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Governor Murphy recently signed legislation that provides employment protection to emergency medical responders who are otherwise employed during a state of emergency. The law defines an “emergency medical responder” as a paid or volunteer member of a duly incorporated first aid, rescue, or ambulance squad. The bill also defines “first responder” as a law enforcement officer or paid or volunteer firefighter. Under the law, Senate Bill 2351, co sponsored by Senator Bateman, employers are not permitted to terminate, dismiss or suspend an emergency medical responder who fails to report to work because they are engaged in actions of an emergency medical responder during a state of emergency if they provide 1 hour notice before work that they are engaged in emergency response actions, and, upon return to work they provide the employer the incident report and a certification from their commander that they were part of and necessary to the rendering emergency medical services, and stating the date and time the responder was relieved from their responsibilities. If the emergency related activity continues for more than one day the Commander shall direct that appropriate notice be given to employer. The law provides that the time off is unpaid, however, individuals who engage in approved emergency response activities may use their accumulated sick or vacation time. Emergency medical responders who are law also law enforcement officers or firefighters are permitted to rely on this change in law.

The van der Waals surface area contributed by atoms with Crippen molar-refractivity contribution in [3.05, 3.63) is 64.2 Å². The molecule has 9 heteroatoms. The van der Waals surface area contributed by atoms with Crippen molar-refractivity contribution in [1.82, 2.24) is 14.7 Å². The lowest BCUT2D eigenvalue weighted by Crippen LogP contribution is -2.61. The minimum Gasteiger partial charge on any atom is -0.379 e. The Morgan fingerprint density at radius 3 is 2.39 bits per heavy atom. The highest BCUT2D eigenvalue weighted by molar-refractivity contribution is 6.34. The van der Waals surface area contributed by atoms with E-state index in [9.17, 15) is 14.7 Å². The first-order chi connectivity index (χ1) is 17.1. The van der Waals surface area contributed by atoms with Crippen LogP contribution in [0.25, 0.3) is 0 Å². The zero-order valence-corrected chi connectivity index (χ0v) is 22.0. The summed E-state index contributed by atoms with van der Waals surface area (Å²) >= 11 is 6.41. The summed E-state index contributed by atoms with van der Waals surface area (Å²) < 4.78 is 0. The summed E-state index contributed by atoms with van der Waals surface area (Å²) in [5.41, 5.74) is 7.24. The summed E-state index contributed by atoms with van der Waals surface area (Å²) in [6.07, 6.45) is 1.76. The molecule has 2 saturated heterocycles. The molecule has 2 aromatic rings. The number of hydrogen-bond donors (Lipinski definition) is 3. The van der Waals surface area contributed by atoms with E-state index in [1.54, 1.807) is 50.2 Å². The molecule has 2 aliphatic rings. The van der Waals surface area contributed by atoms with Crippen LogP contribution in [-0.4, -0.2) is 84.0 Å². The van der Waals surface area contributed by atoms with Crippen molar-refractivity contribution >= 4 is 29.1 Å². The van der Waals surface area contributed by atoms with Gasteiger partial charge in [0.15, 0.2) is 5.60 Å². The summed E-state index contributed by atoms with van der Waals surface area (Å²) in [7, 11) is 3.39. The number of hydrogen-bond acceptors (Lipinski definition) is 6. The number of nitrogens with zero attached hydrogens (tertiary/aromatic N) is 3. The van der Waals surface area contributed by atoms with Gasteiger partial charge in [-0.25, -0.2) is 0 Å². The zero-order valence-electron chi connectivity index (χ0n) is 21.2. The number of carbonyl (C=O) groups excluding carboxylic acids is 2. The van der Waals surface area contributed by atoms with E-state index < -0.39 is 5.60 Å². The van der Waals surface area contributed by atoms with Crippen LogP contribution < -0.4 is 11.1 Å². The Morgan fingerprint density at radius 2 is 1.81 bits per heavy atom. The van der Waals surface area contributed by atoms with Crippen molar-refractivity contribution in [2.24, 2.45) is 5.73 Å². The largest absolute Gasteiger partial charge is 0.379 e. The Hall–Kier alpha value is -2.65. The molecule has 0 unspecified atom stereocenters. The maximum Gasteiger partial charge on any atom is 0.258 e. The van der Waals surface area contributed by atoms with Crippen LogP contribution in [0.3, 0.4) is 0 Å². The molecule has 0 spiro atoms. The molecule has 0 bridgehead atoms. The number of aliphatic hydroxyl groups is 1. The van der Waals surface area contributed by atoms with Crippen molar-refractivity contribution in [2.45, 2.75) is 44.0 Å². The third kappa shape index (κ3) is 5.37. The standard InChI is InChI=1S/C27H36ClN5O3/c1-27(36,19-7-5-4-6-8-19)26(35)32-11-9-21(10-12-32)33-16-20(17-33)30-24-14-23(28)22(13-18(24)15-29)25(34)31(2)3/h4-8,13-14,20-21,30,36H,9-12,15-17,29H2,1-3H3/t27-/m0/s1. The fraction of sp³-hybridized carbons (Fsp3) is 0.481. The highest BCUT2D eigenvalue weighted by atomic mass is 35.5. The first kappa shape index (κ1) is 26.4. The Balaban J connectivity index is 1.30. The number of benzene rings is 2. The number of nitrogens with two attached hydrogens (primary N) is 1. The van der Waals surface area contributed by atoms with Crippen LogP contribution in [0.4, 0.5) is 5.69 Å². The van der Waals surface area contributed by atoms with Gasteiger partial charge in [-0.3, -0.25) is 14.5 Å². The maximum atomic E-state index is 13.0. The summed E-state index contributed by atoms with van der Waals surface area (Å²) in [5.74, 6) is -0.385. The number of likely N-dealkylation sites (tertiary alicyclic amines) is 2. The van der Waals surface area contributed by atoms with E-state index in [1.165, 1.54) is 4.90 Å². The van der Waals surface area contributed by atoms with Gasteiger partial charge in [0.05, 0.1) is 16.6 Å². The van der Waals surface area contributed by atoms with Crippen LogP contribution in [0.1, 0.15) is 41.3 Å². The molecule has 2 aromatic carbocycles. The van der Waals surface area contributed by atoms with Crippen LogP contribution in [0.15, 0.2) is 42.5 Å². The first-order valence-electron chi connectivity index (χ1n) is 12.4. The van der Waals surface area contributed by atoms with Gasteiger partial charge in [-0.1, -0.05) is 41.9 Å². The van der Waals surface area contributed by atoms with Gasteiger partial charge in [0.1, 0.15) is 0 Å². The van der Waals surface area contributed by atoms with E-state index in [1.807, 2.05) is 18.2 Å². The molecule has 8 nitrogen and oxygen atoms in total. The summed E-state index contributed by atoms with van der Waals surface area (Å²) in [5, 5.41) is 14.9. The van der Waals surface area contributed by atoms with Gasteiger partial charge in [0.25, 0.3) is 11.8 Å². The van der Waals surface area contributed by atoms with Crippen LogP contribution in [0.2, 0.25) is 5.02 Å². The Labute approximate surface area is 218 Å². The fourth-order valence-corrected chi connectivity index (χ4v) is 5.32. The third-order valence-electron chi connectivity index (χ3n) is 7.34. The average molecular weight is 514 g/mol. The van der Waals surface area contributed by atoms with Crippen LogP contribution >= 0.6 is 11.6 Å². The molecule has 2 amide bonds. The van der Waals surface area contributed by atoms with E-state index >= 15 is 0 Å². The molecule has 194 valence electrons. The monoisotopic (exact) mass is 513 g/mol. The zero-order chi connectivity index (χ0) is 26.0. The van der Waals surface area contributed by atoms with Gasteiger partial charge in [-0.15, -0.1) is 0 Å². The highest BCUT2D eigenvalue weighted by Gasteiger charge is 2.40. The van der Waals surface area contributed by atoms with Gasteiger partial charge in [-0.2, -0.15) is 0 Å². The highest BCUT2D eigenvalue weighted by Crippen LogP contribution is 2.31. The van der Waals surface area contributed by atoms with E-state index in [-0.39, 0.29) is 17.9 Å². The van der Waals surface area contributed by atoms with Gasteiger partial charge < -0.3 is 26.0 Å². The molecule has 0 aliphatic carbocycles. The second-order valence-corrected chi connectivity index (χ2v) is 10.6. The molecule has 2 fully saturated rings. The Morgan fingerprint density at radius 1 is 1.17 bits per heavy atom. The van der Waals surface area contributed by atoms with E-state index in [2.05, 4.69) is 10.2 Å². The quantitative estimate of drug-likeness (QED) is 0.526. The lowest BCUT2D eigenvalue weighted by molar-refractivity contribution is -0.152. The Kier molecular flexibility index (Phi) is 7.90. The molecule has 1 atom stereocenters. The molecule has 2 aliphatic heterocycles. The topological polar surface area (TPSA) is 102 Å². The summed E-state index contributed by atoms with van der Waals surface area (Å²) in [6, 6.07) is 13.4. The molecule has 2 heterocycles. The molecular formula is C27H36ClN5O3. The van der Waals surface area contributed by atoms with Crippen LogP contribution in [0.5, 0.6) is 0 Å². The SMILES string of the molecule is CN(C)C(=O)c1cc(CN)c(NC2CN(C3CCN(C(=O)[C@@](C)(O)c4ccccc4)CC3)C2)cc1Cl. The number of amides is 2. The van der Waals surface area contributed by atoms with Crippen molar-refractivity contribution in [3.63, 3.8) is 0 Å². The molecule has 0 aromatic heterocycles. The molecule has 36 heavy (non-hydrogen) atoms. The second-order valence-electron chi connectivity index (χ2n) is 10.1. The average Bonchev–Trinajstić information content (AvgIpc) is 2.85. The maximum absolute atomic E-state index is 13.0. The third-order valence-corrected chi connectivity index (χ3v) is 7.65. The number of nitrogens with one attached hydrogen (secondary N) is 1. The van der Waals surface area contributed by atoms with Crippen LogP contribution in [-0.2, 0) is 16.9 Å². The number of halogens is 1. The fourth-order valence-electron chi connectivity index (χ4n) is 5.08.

If you have any questions regarding this legislation or any aspect of employment law please feel free to reach out to either Richard P. Flaum at rflaum@newjerseylaw.net or at 908-757-7800.

Read more here.

DiFrancesco, Bateman, Coley, Yospin, Kunzman, Davis, Lehrer & Flaum PC (http://www.dbnjlawblog.com) is a full service law firm in New Jersey which provides a broad range of legal services.

The information contained in this blog is intended solely for informational purposes; it is a advertising publication of DiFrancesco, Bateman, Coley, Yospin, Kunzman, Davis, Lehrer & Flaum P.C.This publication is intended to alert recipients of developments in the law and is not intended to provide legal counsel, advice or opinion on any specific facts or circumstances. The contents are intended as general information only. You are urged to consult a member of this firm or your own attorney concerning your particular situation and any specific legal questio.